Oregon Cattleman February 2020

Page 24

A new seed enhancement technology for revegetating exotic annual grass-invaded rangelands By Danielle Clenet & Kirk Davies

February 2020

Oregon State University Rangeland Ecology & Management


Exotic annual grasses, like cheatgrass, ventenata, and medusahead, can be undesirable forage because of their annual variability and their propensity to burn. High ground cover of invasive annual grasses can lead to a fire-annual grass cycle where each burn increases the cover of annual grass and is, therefore, more likely to burn again. Revegetation of annual grass-dominated areas can be difficult because desirable perennial bunchgrasses do not establish well from seed when annual grasses are present. In order to increase the likelihood of revegetation success, managers often attempt to revegetate following a burn and will spray pre-emergent herbicides, like imazapic, to control annual grasses. Unfortunately, to avoid herbicide damage to seeded species, seeding must be delayed a year or more. This delay allows annual grasses to re-dominate, decreasing effectiveness of revegetation attempts, and bringing managers back to square one. Herbicide protection pods (HPPs) are a new seed enhancement technology developed by the ARS in Burns, OR that allow desired seed to be seeded at the same time that herbicide is applied to control annual grasses. HPPs incorporate desired seed into a pod with activated carbon and other ingredients (Fig. 1). The activated carbon in HPPs deactivates the herbicide directly around the seed, allowing them to grow while weeds are controlled. As a relatively new technology, research on HPPs has been limited to a few grass species and the results have only been followed for one year. In this study, we applied this technology in the field to test the success of using HPPs with seven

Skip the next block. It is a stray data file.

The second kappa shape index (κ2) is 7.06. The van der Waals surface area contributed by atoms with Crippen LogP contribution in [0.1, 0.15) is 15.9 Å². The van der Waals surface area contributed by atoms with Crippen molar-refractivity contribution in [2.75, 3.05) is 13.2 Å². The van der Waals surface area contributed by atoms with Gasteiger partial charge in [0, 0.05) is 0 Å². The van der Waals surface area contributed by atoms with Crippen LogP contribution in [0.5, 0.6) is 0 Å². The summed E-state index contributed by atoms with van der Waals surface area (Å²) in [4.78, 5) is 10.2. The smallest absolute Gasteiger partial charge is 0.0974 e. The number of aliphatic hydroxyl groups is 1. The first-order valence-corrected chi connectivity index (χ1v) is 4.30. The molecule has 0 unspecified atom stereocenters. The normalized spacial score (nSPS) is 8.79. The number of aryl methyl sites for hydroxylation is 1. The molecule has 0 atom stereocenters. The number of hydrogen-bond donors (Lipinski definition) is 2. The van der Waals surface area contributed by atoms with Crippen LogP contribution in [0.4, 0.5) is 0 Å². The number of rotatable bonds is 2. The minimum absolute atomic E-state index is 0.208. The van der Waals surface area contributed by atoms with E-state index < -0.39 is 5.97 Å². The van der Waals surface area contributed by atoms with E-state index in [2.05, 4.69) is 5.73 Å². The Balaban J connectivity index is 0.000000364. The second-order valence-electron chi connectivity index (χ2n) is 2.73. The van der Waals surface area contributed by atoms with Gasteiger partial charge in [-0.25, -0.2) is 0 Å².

different species, following the results over two years. This study was applied in the area burned by the cinder butte fire in Eastern Oregon at two separate sites. Both sites were fenced to exclude grazers, then seeded with five perennial grass species and two shrub species in 2017. The species were: crested wheatgrass, bluebunch wheatgrass, squirreltail, basin wild rye, Sandberg bluegrass, Wyoming big sagebrush, and antelope bitterbrush. Each species in the study was seeded with seed incorporated into HPPs and as bare seed in rows. Directly after seeding, imazapic was applied at 12 oz/acre. Growing season precipitation (April-July) was below average in 2018 and above average in 2019. Plant cover and density of seeded species in the HPP rows and bare seed rows were measured in June of 2018 and 2019. Annual grass cover was measured within the treatment area and

Figure 1. Herbicide protection pods (HPPs) containing bluebunch wheatgrass seeds. www.orcattle.com | Oregon Cattleman

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